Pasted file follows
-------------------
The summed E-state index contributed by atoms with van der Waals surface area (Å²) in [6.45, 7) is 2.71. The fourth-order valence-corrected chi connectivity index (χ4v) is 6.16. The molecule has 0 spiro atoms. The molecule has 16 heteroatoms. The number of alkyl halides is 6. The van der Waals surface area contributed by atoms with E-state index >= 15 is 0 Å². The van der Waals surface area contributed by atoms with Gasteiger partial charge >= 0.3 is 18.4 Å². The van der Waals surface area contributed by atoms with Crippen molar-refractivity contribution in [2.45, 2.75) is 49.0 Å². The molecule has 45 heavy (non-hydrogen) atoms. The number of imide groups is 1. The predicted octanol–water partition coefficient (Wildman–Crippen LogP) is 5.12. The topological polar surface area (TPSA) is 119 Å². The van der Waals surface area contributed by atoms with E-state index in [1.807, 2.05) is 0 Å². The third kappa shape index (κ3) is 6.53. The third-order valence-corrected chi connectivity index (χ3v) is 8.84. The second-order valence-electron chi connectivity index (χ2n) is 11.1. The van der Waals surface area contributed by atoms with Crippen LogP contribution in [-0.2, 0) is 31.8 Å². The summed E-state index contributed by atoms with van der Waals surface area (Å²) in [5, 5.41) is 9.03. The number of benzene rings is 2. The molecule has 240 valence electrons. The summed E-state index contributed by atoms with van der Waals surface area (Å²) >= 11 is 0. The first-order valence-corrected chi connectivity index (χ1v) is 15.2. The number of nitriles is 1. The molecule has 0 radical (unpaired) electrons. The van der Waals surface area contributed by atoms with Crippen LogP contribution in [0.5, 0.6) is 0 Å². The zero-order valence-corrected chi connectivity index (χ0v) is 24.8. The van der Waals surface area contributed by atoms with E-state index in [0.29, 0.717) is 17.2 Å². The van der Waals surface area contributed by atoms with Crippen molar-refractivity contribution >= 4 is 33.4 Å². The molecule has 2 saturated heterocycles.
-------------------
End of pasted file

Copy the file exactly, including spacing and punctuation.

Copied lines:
The summed E-state index contributed by atoms with van der Waals surface area (Å²) in [6.45, 7) is 2.71. The fourth-order valence-corrected chi connectivity index (χ4v) is 6.16. The molecule has 0 spiro atoms. The molecule has 16 heteroatoms. The number of alkyl halides is 6. The van der Waals surface area contributed by atoms with E-state index >= 15 is 0 Å². The van der Waals surface area contributed by atoms with Gasteiger partial charge >= 0.3 is 18.4 Å². The van der Waals surface area contributed by atoms with Crippen molar-refractivity contribution in [2.45, 2.75) is 49.0 Å². The molecule has 45 heavy (non-hydrogen) atoms. The number of imide groups is 1. The predicted octanol–water partition coefficient (Wildman–Crippen LogP) is 5.12. The topological polar surface area (TPSA) is 119 Å². The van der Waals surface area contributed by atoms with E-state index in [1.807, 2.05) is 0 Å². The third kappa shape index (κ3) is 6.53. The third-order valence-corrected chi connectivity index (χ3v) is 8.84. The second-order valence-electron chi connectivity index (χ2n) is 11.1. The van der Waals surface area contributed by atoms with Crippen LogP contribution in [-0.2, 0) is 31.8 Å². The summed E-state index contributed by atoms with van der Waals surface area (Å²) in [5, 5.41) is 9.03. The number of benzene rings is 2. The molecule has 240 valence electrons. The summed E-state index contributed by atoms with van der Waals surface area (Å²) >= 11 is 0. The first-order valence-corrected chi connectivity index (χ1v) is 15.2. The number of nitriles is 1. The molecule has 0 radical (unpaired) electrons. The van der Waals surface area contributed by atoms with Crippen LogP contribution in [0.5, 0.6) is 0 Å². The zero-order valence-corrected chi connectivity index (χ0v) is 24.8. The van der Waals surface area contributed by atoms with E-state index in [0.29, 0.717) is 17.2 Å². The van der Waals surface area contributed by atoms with Crippen molar-refractivity contribution >= 4 is 33.4 Å². The molecule has 2 saturated heterocycles.